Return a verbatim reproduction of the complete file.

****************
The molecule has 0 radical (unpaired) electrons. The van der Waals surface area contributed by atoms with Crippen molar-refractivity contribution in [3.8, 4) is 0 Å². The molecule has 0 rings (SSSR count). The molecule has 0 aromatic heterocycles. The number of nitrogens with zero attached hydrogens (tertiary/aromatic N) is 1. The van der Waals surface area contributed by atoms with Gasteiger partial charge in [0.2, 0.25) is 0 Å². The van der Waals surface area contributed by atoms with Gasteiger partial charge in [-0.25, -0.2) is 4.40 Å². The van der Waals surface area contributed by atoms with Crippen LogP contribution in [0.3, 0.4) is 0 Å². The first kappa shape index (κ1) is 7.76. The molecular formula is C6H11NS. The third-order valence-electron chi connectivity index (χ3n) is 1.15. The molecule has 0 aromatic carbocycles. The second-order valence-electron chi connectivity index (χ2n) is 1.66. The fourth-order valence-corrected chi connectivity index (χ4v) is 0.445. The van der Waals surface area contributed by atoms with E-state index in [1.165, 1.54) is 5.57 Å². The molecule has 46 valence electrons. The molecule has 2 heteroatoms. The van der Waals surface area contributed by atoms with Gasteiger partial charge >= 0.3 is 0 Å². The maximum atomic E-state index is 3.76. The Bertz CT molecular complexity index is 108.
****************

The molecule has 0 radical (unpaired) electrons. The van der Waals surface area contributed by atoms with Crippen molar-refractivity contribution in [3.8, 4) is 0 Å². The molecule has 0 rings (SSSR count). The molecule has 0 aromatic heterocycles. The number of nitrogens with zero attached hydrogens (tertiary/aromatic N) is 1. The van der Waals surface area contributed by atoms with Gasteiger partial charge in [0.2, 0.25) is 0 Å². The van der Waals surface area contributed by atoms with Gasteiger partial charge in [-0.25, -0.2) is 4.40 Å². The van der Waals surface area contributed by atoms with Crippen LogP contribution in [0.3, 0.4) is 0 Å². The first kappa shape index (κ1) is 7.76. The molecular formula is C6H11NS. The third-order valence-electron chi connectivity index (χ3n) is 1.15. The molecule has 0 aromatic carbocycles. The second-order valence-electron chi connectivity index (χ2n) is 1.66. The fourth-order valence-corrected chi connectivity index (χ4v) is 0.445. The van der Waals surface area contributed by atoms with E-state index in [1.165, 1.54) is 5.57 Å². The molecule has 46 valence electrons. The molecule has 2 heteroatoms. The van der Waals surface area contributed by atoms with Gasteiger partial charge >= 0.3 is 0 Å². The maximum atomic E-state index is 3.76. The Bertz CT molecular complexity index is 108.